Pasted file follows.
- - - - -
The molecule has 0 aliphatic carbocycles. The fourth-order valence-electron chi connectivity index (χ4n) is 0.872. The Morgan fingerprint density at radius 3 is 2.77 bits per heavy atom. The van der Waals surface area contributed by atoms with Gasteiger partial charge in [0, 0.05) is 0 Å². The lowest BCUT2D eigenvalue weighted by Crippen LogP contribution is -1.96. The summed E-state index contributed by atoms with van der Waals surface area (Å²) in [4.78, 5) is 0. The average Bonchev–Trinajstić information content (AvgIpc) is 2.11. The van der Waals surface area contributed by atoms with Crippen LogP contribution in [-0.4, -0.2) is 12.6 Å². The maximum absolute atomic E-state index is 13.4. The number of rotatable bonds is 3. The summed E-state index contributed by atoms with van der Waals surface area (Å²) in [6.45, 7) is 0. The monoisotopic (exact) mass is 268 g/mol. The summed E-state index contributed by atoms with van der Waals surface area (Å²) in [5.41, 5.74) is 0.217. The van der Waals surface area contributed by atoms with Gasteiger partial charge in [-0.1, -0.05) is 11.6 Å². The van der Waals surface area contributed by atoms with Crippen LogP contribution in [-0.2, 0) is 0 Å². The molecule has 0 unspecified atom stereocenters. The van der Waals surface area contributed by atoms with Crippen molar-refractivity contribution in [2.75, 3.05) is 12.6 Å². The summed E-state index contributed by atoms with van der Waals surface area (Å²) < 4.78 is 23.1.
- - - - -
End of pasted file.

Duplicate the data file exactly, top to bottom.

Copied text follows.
The molecule has 0 aliphatic carbocycles. The fourth-order valence-electron chi connectivity index (χ4n) is 0.872. The Morgan fingerprint density at radius 3 is 2.77 bits per heavy atom. The van der Waals surface area contributed by atoms with Gasteiger partial charge in [0, 0.05) is 0 Å². The lowest BCUT2D eigenvalue weighted by Crippen LogP contribution is -1.96. The summed E-state index contributed by atoms with van der Waals surface area (Å²) in [4.78, 5) is 0. The average Bonchev–Trinajstić information content (AvgIpc) is 2.11. The van der Waals surface area contributed by atoms with Crippen LogP contribution in [-0.4, -0.2) is 12.6 Å². The maximum absolute atomic E-state index is 13.4. The number of rotatable bonds is 3. The summed E-state index contributed by atoms with van der Waals surface area (Å²) in [6.45, 7) is 0. The monoisotopic (exact) mass is 268 g/mol. The summed E-state index contributed by atoms with van der Waals surface area (Å²) in [5.41, 5.74) is 0.217. The van der Waals surface area contributed by atoms with Gasteiger partial charge in [-0.1, -0.05) is 11.6 Å². The van der Waals surface area contributed by atoms with Crippen LogP contribution in [-0.2, 0) is 0 Å². The molecule has 0 unspecified atom stereocenters. The van der Waals surface area contributed by atoms with Crippen molar-refractivity contribution in [2.75, 3.05) is 12.6 Å². The summed E-state index contributed by atoms with van der Waals surface area (Å²) < 4.78 is 23.1.